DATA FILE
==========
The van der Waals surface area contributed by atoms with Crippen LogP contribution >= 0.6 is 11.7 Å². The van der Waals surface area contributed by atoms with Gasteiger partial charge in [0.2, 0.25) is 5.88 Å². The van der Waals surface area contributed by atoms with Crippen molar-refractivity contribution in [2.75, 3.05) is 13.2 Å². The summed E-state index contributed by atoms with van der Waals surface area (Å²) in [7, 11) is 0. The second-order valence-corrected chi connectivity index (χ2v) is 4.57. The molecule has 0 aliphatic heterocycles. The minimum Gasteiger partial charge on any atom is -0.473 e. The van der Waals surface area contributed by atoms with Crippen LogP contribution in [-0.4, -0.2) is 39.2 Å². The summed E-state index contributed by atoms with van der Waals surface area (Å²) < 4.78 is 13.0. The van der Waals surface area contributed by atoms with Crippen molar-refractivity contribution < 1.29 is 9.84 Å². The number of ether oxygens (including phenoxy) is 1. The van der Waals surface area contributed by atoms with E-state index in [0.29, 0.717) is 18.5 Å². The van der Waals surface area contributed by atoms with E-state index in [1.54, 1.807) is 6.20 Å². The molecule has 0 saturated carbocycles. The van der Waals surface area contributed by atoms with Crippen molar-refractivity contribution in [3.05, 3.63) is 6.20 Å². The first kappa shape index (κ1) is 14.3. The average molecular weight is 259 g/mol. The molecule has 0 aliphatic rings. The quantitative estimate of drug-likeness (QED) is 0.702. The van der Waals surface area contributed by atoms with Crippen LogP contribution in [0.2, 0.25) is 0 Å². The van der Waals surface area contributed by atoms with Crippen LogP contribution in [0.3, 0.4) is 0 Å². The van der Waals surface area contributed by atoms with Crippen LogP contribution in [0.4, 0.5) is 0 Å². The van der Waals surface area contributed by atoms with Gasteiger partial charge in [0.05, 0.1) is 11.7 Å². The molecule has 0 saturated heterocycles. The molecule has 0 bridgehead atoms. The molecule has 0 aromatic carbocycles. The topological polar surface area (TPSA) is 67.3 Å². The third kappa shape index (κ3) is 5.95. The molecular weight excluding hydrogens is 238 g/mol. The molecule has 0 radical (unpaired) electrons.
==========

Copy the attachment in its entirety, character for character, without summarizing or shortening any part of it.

The van der Waals surface area contributed by atoms with Crippen LogP contribution >= 0.6 is 11.7 Å². The van der Waals surface area contributed by atoms with Gasteiger partial charge in [0.2, 0.25) is 5.88 Å². The van der Waals surface area contributed by atoms with Crippen molar-refractivity contribution in [2.75, 3.05) is 13.2 Å². The summed E-state index contributed by atoms with van der Waals surface area (Å²) in [7, 11) is 0. The second-order valence-corrected chi connectivity index (χ2v) is 4.57. The molecule has 0 aliphatic heterocycles. The minimum Gasteiger partial charge on any atom is -0.473 e. The van der Waals surface area contributed by atoms with Crippen LogP contribution in [-0.4, -0.2) is 39.2 Å². The summed E-state index contributed by atoms with van der Waals surface area (Å²) < 4.78 is 13.0. The van der Waals surface area contributed by atoms with Crippen molar-refractivity contribution < 1.29 is 9.84 Å². The number of ether oxygens (including phenoxy) is 1. The van der Waals surface area contributed by atoms with E-state index in [0.29, 0.717) is 18.5 Å². The van der Waals surface area contributed by atoms with E-state index in [1.54, 1.807) is 6.20 Å². The molecule has 0 saturated carbocycles. The van der Waals surface area contributed by atoms with Crippen molar-refractivity contribution in [3.05, 3.63) is 6.20 Å². The first kappa shape index (κ1) is 14.3. The average molecular weight is 259 g/mol. The molecule has 0 aliphatic rings. The quantitative estimate of drug-likeness (QED) is 0.702. The van der Waals surface area contributed by atoms with Crippen LogP contribution in [0.2, 0.25) is 0 Å². The van der Waals surface area contributed by atoms with Crippen LogP contribution in [0.3, 0.4) is 0 Å². The van der Waals surface area contributed by atoms with Crippen LogP contribution in [0.4, 0.5) is 0 Å². The van der Waals surface area contributed by atoms with Gasteiger partial charge in [0.05, 0.1) is 11.7 Å². The molecule has 0 saturated heterocycles. The molecule has 0 bridgehead atoms. The molecule has 0 aromatic carbocycles. The topological polar surface area (TPSA) is 67.3 Å². The third kappa shape index (κ3) is 5.95. The molecular weight excluding hydrogens is 238 g/mol. The molecule has 0 radical (unpaired) electrons.